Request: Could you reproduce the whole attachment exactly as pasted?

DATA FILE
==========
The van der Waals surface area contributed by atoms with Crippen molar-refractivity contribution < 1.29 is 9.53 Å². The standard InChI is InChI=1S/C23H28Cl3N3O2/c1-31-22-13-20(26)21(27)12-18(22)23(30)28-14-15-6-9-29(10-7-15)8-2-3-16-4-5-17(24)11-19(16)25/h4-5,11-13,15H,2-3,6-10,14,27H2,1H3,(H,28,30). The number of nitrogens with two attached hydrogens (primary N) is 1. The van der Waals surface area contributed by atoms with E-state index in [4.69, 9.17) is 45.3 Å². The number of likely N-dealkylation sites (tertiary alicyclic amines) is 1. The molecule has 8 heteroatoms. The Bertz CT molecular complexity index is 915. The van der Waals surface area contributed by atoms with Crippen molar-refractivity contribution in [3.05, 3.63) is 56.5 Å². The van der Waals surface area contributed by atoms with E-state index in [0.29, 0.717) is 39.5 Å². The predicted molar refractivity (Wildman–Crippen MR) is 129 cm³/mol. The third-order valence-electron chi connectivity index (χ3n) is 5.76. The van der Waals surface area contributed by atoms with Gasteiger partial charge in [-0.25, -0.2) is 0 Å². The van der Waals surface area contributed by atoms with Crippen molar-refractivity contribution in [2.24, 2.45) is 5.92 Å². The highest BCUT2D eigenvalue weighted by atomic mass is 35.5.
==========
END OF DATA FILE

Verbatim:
The van der Waals surface area contributed by atoms with Crippen molar-refractivity contribution < 1.29 is 9.53 Å². The standard InChI is InChI=1S/C23H28Cl3N3O2/c1-31-22-13-20(26)21(27)12-18(22)23(30)28-14-15-6-9-29(10-7-15)8-2-3-16-4-5-17(24)11-19(16)25/h4-5,11-13,15H,2-3,6-10,14,27H2,1H3,(H,28,30). The number of nitrogens with two attached hydrogens (primary N) is 1. The van der Waals surface area contributed by atoms with E-state index in [4.69, 9.17) is 45.3 Å². The number of likely N-dealkylation sites (tertiary alicyclic amines) is 1. The molecule has 8 heteroatoms. The Bertz CT molecular complexity index is 915. The van der Waals surface area contributed by atoms with Crippen molar-refractivity contribution in [3.05, 3.63) is 56.5 Å². The van der Waals surface area contributed by atoms with E-state index in [0.29, 0.717) is 39.5 Å². The predicted molar refractivity (Wildman–Crippen MR) is 129 cm³/mol. The third-order valence-electron chi connectivity index (χ3n) is 5.76. The van der Waals surface area contributed by atoms with Gasteiger partial charge in [-0.25, -0.2) is 0 Å². The van der Waals surface area contributed by atoms with Crippen molar-refractivity contribution in [2.24, 2.45) is 5.92 Å². The highest BCUT2D eigenvalue weighted by atomic mass is 35.5.